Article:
Drip Sealing Grouting of Tunnels in Crystalline Rock: Conceptualisation and Technical Strategies
Doktorsavhandling, 2012

A conceptual model of the groundwater hydraulic conditions around the tunnel contour in ancient brittle crystalline rocks has been developed and verified. The general aim has been to reach an understanding of the groundwater conditions in and close to the tunnel roof where dripping takes place and to propose technical and practical strategies for waterproofing. Dripping is accompanied by ice growth and icicle formation in cold regions, creating additional problems such as shotcrete fall-outs, icicle fall-outs, damage to vehicles, damage to trains, etc. The methodology for the development of the conceptual model is based mainly on transmissivity determinations from short-duration hydraulic tests and analyses of the connectivity of the fracture structure by means of semi-variogram analysis. The determination of the dimensionality of the flow in the fractures has also been found to be essential in order to describe the conductive system. This conceptual model describes the fracture systems as a combination of transmissive patches (2D-flow fractures) connected by less pervious channels (1D-flow fractures). It provides an understanding of the heterogeneity and connectivity of the fracture network and thus the groundwater conditions, not only in the roof but also around the tunnel contour. The pre-excavation grouting design process used in the tunnelling projects followed a structured approach and the evaluation showed that the grouting design reduced the inflow and fulfilled the environmental demands. However, dripping remained, making its characterisation very important when proposing a possible solution for its control. It is proposed that the remaining dripping comes from a channelised system that has been left unsealed and which would be extremely difficult to intersect with future boreholes, as well as from some ungrouted fractures with inconvenient orientations. Geomembrane lining and post-excavation grouting are possible solutions, although particular attention needs to be given to the location. With the proper grouting technique and knowledge of the fracture system and hydrogeology, it is possible to propose technical strategies for waterproofing a tunnel roof.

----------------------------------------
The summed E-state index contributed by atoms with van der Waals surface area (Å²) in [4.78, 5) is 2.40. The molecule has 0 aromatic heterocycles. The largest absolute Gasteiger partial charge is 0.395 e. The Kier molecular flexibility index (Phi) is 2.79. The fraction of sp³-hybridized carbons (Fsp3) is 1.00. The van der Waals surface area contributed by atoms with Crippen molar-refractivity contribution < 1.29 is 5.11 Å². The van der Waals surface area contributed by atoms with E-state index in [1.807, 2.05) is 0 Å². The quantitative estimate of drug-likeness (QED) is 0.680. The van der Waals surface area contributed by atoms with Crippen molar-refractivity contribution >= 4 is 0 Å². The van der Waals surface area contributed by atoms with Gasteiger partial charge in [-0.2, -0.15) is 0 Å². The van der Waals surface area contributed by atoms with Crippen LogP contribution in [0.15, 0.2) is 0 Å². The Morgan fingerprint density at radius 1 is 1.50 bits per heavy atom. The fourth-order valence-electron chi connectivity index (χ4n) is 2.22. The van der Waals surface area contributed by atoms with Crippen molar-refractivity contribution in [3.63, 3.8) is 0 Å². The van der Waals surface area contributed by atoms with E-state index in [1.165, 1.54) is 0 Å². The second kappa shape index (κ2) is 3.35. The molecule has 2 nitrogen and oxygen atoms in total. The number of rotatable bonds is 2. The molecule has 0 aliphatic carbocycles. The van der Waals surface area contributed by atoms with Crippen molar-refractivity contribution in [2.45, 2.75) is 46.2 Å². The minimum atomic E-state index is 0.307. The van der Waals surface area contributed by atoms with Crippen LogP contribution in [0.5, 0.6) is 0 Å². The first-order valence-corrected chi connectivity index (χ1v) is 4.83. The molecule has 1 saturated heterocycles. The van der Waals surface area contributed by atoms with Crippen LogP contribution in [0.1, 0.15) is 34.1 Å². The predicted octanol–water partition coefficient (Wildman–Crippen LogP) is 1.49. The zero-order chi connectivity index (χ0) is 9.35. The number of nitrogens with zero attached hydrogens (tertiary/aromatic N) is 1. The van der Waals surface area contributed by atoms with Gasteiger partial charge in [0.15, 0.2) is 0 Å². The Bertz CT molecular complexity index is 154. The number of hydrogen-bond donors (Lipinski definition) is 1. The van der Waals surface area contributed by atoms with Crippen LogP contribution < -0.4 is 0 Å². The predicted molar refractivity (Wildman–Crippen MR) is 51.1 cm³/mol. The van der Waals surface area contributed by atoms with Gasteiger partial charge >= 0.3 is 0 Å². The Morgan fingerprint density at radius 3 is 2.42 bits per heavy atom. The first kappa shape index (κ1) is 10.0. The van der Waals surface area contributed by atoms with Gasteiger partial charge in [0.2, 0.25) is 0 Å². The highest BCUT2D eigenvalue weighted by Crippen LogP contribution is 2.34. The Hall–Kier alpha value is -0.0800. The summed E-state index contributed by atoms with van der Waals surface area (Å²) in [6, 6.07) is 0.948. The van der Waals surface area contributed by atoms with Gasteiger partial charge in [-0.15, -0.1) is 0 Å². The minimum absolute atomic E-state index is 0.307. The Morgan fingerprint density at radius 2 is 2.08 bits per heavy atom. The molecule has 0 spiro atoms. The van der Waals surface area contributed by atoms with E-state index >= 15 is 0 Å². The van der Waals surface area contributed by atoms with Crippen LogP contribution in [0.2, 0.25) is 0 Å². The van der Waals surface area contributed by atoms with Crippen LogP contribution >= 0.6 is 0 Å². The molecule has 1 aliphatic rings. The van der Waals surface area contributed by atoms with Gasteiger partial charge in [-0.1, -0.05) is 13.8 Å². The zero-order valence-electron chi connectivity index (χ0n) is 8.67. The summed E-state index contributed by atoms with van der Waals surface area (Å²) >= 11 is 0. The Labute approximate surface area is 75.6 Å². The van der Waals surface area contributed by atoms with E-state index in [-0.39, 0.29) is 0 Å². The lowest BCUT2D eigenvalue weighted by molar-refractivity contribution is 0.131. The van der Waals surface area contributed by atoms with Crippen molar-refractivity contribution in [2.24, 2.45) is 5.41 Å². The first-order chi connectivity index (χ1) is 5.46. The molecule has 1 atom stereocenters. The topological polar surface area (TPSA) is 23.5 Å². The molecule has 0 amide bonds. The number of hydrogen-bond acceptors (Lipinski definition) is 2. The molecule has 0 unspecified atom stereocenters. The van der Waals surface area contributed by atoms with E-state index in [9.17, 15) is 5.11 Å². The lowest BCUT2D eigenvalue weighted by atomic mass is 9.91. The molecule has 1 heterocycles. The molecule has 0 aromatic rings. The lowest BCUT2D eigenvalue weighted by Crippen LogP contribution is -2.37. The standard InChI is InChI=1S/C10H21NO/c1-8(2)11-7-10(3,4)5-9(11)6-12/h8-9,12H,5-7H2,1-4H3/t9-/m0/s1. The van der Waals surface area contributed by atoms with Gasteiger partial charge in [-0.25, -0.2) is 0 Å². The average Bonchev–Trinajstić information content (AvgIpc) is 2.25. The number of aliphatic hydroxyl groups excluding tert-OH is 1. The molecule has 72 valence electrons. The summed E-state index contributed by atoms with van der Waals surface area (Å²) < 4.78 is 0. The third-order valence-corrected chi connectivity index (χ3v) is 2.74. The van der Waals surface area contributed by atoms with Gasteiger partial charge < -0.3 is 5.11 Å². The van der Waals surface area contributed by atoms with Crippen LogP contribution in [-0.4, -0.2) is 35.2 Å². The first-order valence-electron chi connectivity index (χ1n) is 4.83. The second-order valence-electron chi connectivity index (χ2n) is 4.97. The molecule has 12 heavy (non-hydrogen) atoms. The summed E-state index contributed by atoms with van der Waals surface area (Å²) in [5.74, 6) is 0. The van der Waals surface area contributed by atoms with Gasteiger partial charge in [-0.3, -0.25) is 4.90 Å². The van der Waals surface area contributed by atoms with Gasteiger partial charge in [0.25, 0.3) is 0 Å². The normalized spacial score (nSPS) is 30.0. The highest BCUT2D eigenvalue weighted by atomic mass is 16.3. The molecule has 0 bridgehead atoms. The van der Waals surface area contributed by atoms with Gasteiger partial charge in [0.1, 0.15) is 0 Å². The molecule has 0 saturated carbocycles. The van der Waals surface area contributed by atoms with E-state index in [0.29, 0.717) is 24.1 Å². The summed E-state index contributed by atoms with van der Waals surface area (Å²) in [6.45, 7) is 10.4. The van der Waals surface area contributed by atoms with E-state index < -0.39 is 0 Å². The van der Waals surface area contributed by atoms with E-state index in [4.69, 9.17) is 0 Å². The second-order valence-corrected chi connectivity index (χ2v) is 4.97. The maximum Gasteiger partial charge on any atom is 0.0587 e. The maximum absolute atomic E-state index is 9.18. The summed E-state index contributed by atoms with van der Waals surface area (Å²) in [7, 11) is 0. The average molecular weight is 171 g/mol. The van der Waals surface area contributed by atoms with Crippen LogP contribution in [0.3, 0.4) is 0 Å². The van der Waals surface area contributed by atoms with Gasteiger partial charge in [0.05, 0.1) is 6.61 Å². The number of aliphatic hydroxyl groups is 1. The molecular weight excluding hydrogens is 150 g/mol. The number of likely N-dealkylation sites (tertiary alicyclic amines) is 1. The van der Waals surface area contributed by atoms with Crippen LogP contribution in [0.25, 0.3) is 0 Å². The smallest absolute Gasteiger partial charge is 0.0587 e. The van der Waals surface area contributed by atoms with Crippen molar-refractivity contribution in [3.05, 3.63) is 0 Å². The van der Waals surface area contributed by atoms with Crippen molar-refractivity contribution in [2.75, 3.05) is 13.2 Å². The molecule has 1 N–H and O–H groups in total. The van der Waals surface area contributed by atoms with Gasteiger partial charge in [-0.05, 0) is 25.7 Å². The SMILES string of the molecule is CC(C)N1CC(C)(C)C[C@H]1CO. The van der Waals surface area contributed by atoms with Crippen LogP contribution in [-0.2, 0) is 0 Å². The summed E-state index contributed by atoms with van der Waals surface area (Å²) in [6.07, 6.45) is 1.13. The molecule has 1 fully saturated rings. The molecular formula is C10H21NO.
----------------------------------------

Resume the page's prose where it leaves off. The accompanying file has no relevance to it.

icicle formation

drip sealing

unsaturated flow

rock fracture

dripping.

channels

crystalline rock

design

Grouting

ice growth

evaluation

VG-salen, Sven Hultins gata 6, Chalmers University of Technology
Opponent: Prof. Bo Olofsson, Land and Water Resources Engineering, Royal Institute of Technology, Sweden

Författare

Christian Butron

Chalmers, Bygg- och miljöteknik, Geologi och geoteknik

Characterisation of the hydraulic properties of fractured rock from grouting data

Toyama, Japan-IAH 2008 Toyoma: Integrating Groundwater Science and Human Well-Being,; (2008)

Paper i proceeding

How impermeable can a tunnel get? A case study with drip mapping as a method

11th IAEG Congress 2010: Geologically active,; (2010)p. 2711 - 2719

Paper i proceeding

Silica sol for rock grouting: Laboratory testing of strength, fracture behaviour and hydraulic conductivity

Tunnelling and Underground Space Technology,; Vol. 24(2009)p. 603-607

Artikel i vetenskaplig tidskrift

Assessment of the transmissivity field in fractured rock: A case study in the tass tunnel

Nordic Symposium of Rock Grouting,; (2009)

Paper i proceeding

Drip sealing of tunnels in hard rock: A new concept for the design and evaluation of permeation grouting

Tunnelling and Underground Space Technology,; Vol. 25(2010)p. 114-121

Artikel i vetenskaplig tidskrift

Styrkeområden

Building Futures

Produktion

Ämneskategorier

Annan geovetenskap och miljövetenskap

Annan samhällsbyggnadsteknik

ISBN

978-91-7385-656-0

Doktorsavhandlingar vid Chalmers tekniska högskola. Ny serie: 3337

VG-salen, Sven Hultins gata 6, Chalmers University of Technology

Opponent: Prof. Bo Olofsson, Land and Water Resources Engineering, Royal Institute of Technology, Sweden